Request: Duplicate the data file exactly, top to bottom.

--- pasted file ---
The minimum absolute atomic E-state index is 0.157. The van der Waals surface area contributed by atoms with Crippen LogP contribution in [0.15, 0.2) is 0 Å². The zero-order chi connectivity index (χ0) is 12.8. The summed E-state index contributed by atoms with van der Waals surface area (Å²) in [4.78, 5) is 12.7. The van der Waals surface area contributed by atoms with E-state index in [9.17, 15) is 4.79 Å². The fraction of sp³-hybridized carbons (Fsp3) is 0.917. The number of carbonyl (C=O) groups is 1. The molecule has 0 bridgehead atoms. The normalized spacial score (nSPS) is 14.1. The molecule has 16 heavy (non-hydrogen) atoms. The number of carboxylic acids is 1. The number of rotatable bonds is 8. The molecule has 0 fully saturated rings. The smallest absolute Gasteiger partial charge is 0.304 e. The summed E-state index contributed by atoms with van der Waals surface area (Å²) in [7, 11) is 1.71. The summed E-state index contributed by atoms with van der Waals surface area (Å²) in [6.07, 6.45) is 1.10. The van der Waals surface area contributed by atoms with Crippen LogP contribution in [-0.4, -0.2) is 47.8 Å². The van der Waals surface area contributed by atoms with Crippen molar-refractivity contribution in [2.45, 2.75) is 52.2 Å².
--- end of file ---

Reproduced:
The minimum absolute atomic E-state index is 0.157. The van der Waals surface area contributed by atoms with Crippen LogP contribution in [0.15, 0.2) is 0 Å². The zero-order chi connectivity index (χ0) is 12.8. The summed E-state index contributed by atoms with van der Waals surface area (Å²) in [4.78, 5) is 12.7. The van der Waals surface area contributed by atoms with E-state index in [9.17, 15) is 4.79 Å². The fraction of sp³-hybridized carbons (Fsp3) is 0.917. The number of carbonyl (C=O) groups is 1. The molecule has 0 bridgehead atoms. The normalized spacial score (nSPS) is 14.1. The molecule has 16 heavy (non-hydrogen) atoms. The number of carboxylic acids is 1. The number of rotatable bonds is 8. The molecule has 0 fully saturated rings. The smallest absolute Gasteiger partial charge is 0.304 e. The summed E-state index contributed by atoms with van der Waals surface area (Å²) in [7, 11) is 1.71. The summed E-state index contributed by atoms with van der Waals surface area (Å²) in [6.07, 6.45) is 1.10. The van der Waals surface area contributed by atoms with Crippen LogP contribution in [-0.4, -0.2) is 47.8 Å². The van der Waals surface area contributed by atoms with Crippen molar-refractivity contribution in [2.45, 2.75) is 52.2 Å².